Tag Archives: Jonathan Drouin

Here’s To You, Historic Habs

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I saw the Beatles at Maple Leaf Gardens in 1966, and Janis and Zappa in Atlantic City in ’69.

I saw Led Zeppelin in Vancouver in ’73, and Evel Knievel sail over 13 Mack trucks on his motorcycle at the CNE in ’74.

NOn my TV in Orillia I saw the Kennedy assassination in ’63, and Neil Armstrong set foot on the moon in ’69.

And from my couch in Powell River in 2016, I saw the Montreal Canadiens have their lousiest season in 75 years.

The historic Habs.

Something to tell my grandchildren.

And their fifth loss in a row (forget the overall loss tally) was against the Boston Bruins, with good old Brad Marchand scoring one of four Bruins goals as his team rolled over the hometown Habs 4-1.

It’s the Twilight Zone, baby.

It was last year when Marc Bergevin gave Michel Therrien a four year contract extension that kicked in this season, at $2 million per, and which takes him to 2019.

This was the report at the time;

Montreal re-signed Michel Therrien to a four-year contract extension Saturday, two weeks after the Canadiens were eliminated from the Stanley Cup playoffs.

“It really shows the stability that [general manager] Marc Bergevin and [owner] Geoff Molson want to establish with the Canadiens,” said Therrien on a conference call. “We’ve progressed a lot over the past two years and we want to continue to progress. It’s a sign of confidence.”

Continue to progress. Yes indeed.

Oh, you like Michel Therrien and argue that it’s not his fault this team is on the fast track into the depths of hell? Do you think getting Jonathan Drouin is the answer instead?

I don’t want my historic times tampered with. So lose boys. And then charge fans for your autograph on your days off.

Random Notes:

Canadiens outshot the Bruins 39-24, with their lone goal coming from d-man Mark Barberio. The sharpshooters are still on their extended lunch break.

Next up – Habs in Toronto on Saturday. Imagine.

Two More Young Bucks

The Canadiens, choosing 34th in the second round, picked 6’2″ Swedish left winger Jacob De La Rose, and then went again at #34 and grabbed the top-ranked goalie in the draft, Rosemere native Zachary Fucale.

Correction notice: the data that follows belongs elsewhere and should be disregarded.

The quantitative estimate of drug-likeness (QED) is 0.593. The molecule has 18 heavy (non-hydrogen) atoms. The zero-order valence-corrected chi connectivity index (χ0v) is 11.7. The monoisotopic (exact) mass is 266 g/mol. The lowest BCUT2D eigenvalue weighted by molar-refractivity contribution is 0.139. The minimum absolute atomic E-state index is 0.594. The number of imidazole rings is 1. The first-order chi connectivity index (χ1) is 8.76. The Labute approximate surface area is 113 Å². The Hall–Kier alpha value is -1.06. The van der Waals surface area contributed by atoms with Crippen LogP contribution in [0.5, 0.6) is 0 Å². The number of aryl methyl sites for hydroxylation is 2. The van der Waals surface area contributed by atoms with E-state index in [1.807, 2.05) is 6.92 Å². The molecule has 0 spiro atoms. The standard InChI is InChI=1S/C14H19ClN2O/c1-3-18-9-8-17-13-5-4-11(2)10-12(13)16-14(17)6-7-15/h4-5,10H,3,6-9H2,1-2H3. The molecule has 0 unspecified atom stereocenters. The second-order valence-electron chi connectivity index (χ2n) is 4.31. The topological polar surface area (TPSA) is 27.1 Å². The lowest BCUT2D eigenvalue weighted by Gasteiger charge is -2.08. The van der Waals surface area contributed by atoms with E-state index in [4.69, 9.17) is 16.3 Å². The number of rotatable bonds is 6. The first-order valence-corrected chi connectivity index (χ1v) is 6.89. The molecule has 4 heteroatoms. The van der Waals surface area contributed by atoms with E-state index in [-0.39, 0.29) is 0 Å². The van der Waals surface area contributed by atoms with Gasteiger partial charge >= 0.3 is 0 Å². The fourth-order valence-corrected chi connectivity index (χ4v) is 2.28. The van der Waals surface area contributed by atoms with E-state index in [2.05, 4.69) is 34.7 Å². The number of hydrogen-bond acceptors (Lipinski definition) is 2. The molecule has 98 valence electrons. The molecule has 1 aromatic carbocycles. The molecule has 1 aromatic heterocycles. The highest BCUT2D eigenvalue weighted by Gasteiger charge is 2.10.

Rosemere is just north of Montreal, and Fucale, who’s been minding nets for the Halifax Mooseheads of the Quebec Major Junior Hockey league, is a Carey Price fan and of course a Habs fan.

How great is that!

With Fucale between the pipes and first overall pick Nathan MacKinnon and third overall Jonathan Drouin roaming the ice up front, it’s no wonder the Mooseheads captured this year’s Memorial Cup.

De La Rose’s number’s can be found here and Fucale’s here.

Halifax Wins The Big One

Congratulations to owner and president Bobby Smith and his Halifax Mooseheads for defeating the Portland Winterhawks 6-4 today to win the Mastercard Memorial Cup in Saskatoon.

Halifax’ Jonathan Drouin and 17-year old Nathan MacKinnon were outstanding for the winners, and should have no trouble whatsoever paying the bills for the next 20 years. MacKinnon scored three times and added two assists, while Drouin contributed five assists.

The Colorado Avalanche, who won the draft lottery a month ago, have the luxury of choosing between MacKinnon, Drouin, and Portland’s great young defenceman Seth Jones, which is a nice dilemma to have.

I’d choose MacKinnon, as many would. He’s just too explosive and smart to let slip to number two, but to be honest, I haven’t seen enough of all three to be absolutely sure. Maybe Jones is still the odds-on favourite. Those big, mobile d-men are a nice commodity.

Halifax had dominated the first period, jumping into a 3-0 lead, but in the second, Portland seemed to find their game, and chipped away until it became a 3-2 nail-biter.

But in the third, Halifax tallied three more times and the Hawks just twice to make it close for awhile, and the Nova Scotians were full marks overall for the well-earned title of best in the CHL.

Owner Bobby Smith was a beauty of a hockey player. Tremendously intelligent, big, and crafty in a Jean Beliveau sort of way, with hands as soft as can be. As a junior with the Ottawa 67s, he set a record of 192 points in one season, a record that still stands to this day. He would spend seven years with the Montreal Canadiens in the 1980s, crammed between stints with the Minnesota North Stars, and Smith would hoist Lord Stanley’s mug with the Canadiens in 1986.

Smith’s Montreal numbers included 505 games played, with 172 goals and 310 assists for 482 points.